Robby is an American Dreamer for whom the possibility of being able to stay in this country was removed as the result of a false set of charges that sent him to jail several years ago.  Robby arrived in this country at the age of 12 with his parents and brother.  His family is of East Indian descent, but they have lived in Guyana and Trinidad in most recent generations.

Being traditional Hindus his mother sought to resolve the immigration status of her children by arranging marriages for them in the U.S.  Robby was married at 19 to a U.S. girl I assume of Indian descent, but after 3 weeks it was apparent that the marriage was not going to work out.  A divorce that was supposed to have occurred over a year ago was never completed and now it is necessary for Robby and my daughter, his fiance, to raise the funds to end this first marriage so Robby and my daughter can marry.

DeDe NicholsDeDe Nichols and Robby Seeparsad

My daughter, DeDe, fell in love with Robby about three years ago.  We have gotten to know Robby and appreciate his kind, thoughtful nature.  I admire his entrepreneurial, scrappy spirit and the optimism that he always displays even in the darkest of situations.  I know theirs is a true love story and I support their desire to be together even if it means that DeDe will be an expat for the rest of her life.  It breaks my heart, but I support it.

These two young people have been through so much together.  DeDe rushed to Robby’s side when he was seriously injured when tires blew out on a van he was riding in two years ago.  It caused collapsed lungs, an injured spleen, and a lacerated liver that kept Robby on a breathing tube in intensive care for three weeks and the hospital for six weeks.  The accident left Robby’s best friend a paraplegic.  Arwen eventually died of the effects of his injuries.

When DeDe was in the hospital with a serious infection, Robby was at her side constantly.  About 18 months ago they set out in an RV together to figure out where they wanted to settle down and put down roots.  They were so full of hope and the future looked bright.  They would get married, solve Robby’s immigration issues, start a business and raise a family. They wanted all the same things every other young American couple want.

Then last January Robby was in Chicago working with some friends and the van he was riding in skidded across an intersection in the sleet.  The Chicago police carded everyone in the vehicle, and because he did not have any ID (other than a Trinidad passport) he was taken in and held without charge indefinitely.  His only “crime” is being in this country illegally, having been brought in as a 12 year old.

What complicates the whole picture is that several years ago in his Guyanese neighborhood in Queens, NY, a neighbor of Robby’s was taken in by the police for allegedly assaulting and injuring his girlfriend.  The detectives said they would let this young man go if he’d wear a wire and catch someone else admitting to a worse crime.

Robby was the odd man out in the neighborhood.  He was the only guy who had tattoos or piercings. He didn’t run with any gangs or clicks.  He was an easy target– just an illegal who was easy bait when someone needed to pin something on someone who had no strong connections to the neighborhood.  Robby’s mother and eight year old sister who lived in the apartment below Robby’s were his only ties to the neighborhood.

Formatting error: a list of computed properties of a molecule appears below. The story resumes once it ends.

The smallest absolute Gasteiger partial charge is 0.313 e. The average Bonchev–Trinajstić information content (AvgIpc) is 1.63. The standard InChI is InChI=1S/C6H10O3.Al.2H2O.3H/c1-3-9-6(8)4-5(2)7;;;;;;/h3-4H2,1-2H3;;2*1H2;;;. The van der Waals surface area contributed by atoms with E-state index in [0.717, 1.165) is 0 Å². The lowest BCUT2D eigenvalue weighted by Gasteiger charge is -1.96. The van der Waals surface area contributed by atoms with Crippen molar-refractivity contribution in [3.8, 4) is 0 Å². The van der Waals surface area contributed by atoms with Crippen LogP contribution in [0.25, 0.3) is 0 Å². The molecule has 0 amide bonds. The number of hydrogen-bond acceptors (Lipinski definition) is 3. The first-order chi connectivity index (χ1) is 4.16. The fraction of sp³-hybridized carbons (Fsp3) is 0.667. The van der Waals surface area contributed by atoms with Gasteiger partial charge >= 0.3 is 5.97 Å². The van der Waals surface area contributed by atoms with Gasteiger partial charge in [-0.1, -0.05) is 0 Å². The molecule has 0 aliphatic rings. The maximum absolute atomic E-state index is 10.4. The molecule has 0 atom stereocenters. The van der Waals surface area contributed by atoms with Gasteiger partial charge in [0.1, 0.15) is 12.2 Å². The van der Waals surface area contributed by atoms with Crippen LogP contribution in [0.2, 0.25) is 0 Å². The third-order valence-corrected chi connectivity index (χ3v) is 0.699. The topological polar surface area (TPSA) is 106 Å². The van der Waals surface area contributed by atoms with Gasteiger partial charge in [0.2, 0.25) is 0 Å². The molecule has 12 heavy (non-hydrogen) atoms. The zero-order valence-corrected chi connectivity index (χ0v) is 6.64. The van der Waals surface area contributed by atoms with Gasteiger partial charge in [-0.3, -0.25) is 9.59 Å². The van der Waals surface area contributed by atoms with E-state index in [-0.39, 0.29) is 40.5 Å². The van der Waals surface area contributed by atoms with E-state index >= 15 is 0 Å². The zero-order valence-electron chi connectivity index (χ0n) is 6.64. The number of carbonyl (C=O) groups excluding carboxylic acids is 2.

Apparently, at a neighborhood gathering some of the young men got together and talk ran to the topic of what happened to a garage at the end of their block that had been torched.  Lots of guys speculated, but it was Robby’s voice that got picked up on tape.  Robby merely thought the same thing others thought–that the garage was probably a meth lab.  Robby never was given the chance to hear the tape, so he can only speculate that it was doctored to make it sound like he knew more than he did (which is nothing) about the arson.  Detectives picked him up and charged him with arson.  He fired his first court-appointed defense counsel who told him he should plead guilty.  No way was Robby going to plead guilty to something he did not do and face 25 to 50 years in prison!

Then the detectives came back with a plea deal.  If he would plead guilty to aggravated assault they’d reduce the sentence to one year.  They said if he did not plead to that charge he would be stuck in Rikers Island in New York’s prison system for two or three years just waiting for trial.  After the unspeakable things Robby witnessed and perhaps experienced personally in prison, he did not think he could survive for two or three years in prison.  He took the plea agreement even though he was guilty of nothing.  I do not believe he ever was made aware of what a devastating impact pleading guilty to aggravated assault would have on his dream to remain in the United States!

Robby was actually released from Rikers after 8 month on good behavior.  I ask you, if he were really a violent felon would he have gotten out on good behavior after 8 months?

Those of us who know this gentle and kind young man know that he is totally incapable of any kind of violent crime. I can only imagine him raising his hand in anger to protect himself and his loved ones and in no other circumstances. It is not in his nature and it would totally fly in the face of the kind of behavior so common to those American Dreamers who have had to fly under the radar for years and not draw any attention to themselves in order to keep from being deported.